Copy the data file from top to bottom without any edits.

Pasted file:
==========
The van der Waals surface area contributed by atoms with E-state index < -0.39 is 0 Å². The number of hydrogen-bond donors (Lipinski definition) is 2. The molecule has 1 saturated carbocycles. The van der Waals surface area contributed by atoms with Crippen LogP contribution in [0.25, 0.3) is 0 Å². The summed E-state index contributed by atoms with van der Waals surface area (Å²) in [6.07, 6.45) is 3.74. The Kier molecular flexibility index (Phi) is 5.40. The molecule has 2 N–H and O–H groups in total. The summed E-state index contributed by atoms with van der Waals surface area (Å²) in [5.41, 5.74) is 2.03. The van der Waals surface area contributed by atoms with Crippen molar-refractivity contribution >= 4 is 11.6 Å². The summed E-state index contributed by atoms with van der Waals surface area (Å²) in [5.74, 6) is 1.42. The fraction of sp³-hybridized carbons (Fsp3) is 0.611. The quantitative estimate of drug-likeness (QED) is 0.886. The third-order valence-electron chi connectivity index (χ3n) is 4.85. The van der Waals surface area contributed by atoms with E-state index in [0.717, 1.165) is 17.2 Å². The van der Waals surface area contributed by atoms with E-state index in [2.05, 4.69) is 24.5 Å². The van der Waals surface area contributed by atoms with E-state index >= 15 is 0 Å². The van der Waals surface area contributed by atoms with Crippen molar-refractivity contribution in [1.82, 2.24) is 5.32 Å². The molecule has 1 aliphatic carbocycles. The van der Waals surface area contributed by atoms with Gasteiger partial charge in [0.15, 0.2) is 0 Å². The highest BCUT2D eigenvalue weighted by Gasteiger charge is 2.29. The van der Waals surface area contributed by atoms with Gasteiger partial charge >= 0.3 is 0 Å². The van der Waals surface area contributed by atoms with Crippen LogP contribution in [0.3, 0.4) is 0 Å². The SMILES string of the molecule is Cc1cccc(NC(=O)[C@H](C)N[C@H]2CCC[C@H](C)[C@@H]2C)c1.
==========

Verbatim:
The van der Waals surface area contributed by atoms with E-state index < -0.39 is 0 Å². The number of hydrogen-bond donors (Lipinski definition) is 2. The molecule has 1 saturated carbocycles. The van der Waals surface area contributed by atoms with Crippen LogP contribution in [0.25, 0.3) is 0 Å². The summed E-state index contributed by atoms with van der Waals surface area (Å²) in [6.07, 6.45) is 3.74. The Kier molecular flexibility index (Phi) is 5.40. The molecule has 2 N–H and O–H groups in total. The summed E-state index contributed by atoms with van der Waals surface area (Å²) in [5.41, 5.74) is 2.03. The van der Waals surface area contributed by atoms with Crippen molar-refractivity contribution >= 4 is 11.6 Å². The summed E-state index contributed by atoms with van der Waals surface area (Å²) in [5.74, 6) is 1.42. The fraction of sp³-hybridized carbons (Fsp3) is 0.611. The quantitative estimate of drug-likeness (QED) is 0.886. The third-order valence-electron chi connectivity index (χ3n) is 4.85. The van der Waals surface area contributed by atoms with E-state index in [0.717, 1.165) is 17.2 Å². The van der Waals surface area contributed by atoms with E-state index in [2.05, 4.69) is 24.5 Å². The van der Waals surface area contributed by atoms with E-state index >= 15 is 0 Å². The van der Waals surface area contributed by atoms with Crippen molar-refractivity contribution in [1.82, 2.24) is 5.32 Å². The molecule has 1 aliphatic carbocycles. The van der Waals surface area contributed by atoms with Gasteiger partial charge in [0.15, 0.2) is 0 Å². The highest BCUT2D eigenvalue weighted by Gasteiger charge is 2.29. The van der Waals surface area contributed by atoms with Gasteiger partial charge >= 0.3 is 0 Å². The van der Waals surface area contributed by atoms with Crippen LogP contribution in [0.3, 0.4) is 0 Å². The SMILES string of the molecule is Cc1cccc(NC(=O)[C@H](C)N[C@H]2CCC[C@H](C)[C@@H]2C)c1.